One of the most significant challenges in this field are the barriers to data sharing. Data sharing will be especially important for solving cases that were not solved after initial whole exome sequencing, not only because it can assist in identifying additional related cases, but because it allows other researchers to apply novel analytical approaches that may prove successful. The data sharing culture among the rare disease research community has been moving in the direction of increased openness, and it is important to continue this trajectory. Challenges to data sharing include historic samples that have restrictive data use limitations, or have limited phenotype information, making the data less useful for further analysis. There are also limitations to the available platforms for responsible sharing of participant and patient data. There is a need to move the field towards increased, but still responsible data sharing, focusing on samples with sufficient supporting phenotypic data that have been consented for broad data sharing, and the development of an infrastructure that will enable secure, but accessible sharing of genomic and phenotypic data from individuals with Mendelian conditions among researchers across the globe.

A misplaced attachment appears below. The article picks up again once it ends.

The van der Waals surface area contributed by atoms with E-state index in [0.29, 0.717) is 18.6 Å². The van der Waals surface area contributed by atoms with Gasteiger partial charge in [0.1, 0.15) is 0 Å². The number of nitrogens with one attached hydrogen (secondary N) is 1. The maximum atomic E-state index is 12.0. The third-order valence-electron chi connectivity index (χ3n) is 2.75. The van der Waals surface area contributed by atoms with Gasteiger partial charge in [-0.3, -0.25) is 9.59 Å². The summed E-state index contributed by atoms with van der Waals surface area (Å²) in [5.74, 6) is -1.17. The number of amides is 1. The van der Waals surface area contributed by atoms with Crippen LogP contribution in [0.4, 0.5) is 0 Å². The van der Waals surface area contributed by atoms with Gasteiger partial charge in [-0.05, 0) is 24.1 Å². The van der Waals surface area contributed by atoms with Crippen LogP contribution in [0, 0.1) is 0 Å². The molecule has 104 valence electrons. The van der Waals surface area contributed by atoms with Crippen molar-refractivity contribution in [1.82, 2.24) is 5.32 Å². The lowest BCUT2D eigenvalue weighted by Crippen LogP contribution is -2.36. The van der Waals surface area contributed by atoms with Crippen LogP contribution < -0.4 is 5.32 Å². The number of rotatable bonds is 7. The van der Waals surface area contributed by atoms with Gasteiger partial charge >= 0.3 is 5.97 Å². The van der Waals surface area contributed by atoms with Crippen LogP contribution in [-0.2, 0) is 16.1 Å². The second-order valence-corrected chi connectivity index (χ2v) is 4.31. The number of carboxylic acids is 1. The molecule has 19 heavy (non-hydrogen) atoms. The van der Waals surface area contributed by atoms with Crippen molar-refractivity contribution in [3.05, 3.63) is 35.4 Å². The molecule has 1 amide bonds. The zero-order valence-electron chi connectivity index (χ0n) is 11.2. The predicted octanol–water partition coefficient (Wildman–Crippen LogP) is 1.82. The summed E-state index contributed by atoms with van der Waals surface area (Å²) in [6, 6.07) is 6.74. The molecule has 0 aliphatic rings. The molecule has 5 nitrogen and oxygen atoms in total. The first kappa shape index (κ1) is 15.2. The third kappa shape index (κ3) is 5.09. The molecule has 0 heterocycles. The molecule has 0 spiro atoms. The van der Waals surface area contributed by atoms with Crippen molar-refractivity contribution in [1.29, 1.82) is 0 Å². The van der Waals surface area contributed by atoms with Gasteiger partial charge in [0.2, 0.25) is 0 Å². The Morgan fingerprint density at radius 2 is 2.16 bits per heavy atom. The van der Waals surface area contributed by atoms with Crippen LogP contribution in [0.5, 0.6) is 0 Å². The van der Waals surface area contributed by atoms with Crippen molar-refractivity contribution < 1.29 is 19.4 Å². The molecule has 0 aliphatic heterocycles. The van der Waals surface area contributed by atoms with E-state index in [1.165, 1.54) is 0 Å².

Scope and Objectives of this Research Program

    The Mendelian Genomics Research Centers (MGRCs) will be a key element of the Mendelian Genomics Research Consortium, which is composed of two FOAs, of which this FOA is one:

    RFA-HG-20-007, Mendelian Genomics Research Centers (U01 Clinical Trial Optional)

    RFA-HG-20-008, Mendelian Genomics Data Coordinating Center (U24 Clinical Trial Not Allowed)

    The major objectives of the MGRCs are:

    Discovery of causal genes underlying Mendelian conditions, particularly those not identified using whole exome sequencing.

    The MGRCs will use state-of-the-art sequencing technologies to uncover the causal genes underlying Mendelian disorders and traits. Although many of these are expected to represent novel gene/phenotype associations, discoveries that are not novel will also be reported, in order to add to the evidence base for variant interpretation. Applicants are encouraged to perform CAP-accredited and/or CLIA-certified sequencing or validation of findings and return clinical variant reports to collaborating clinicians and patients, when applicable.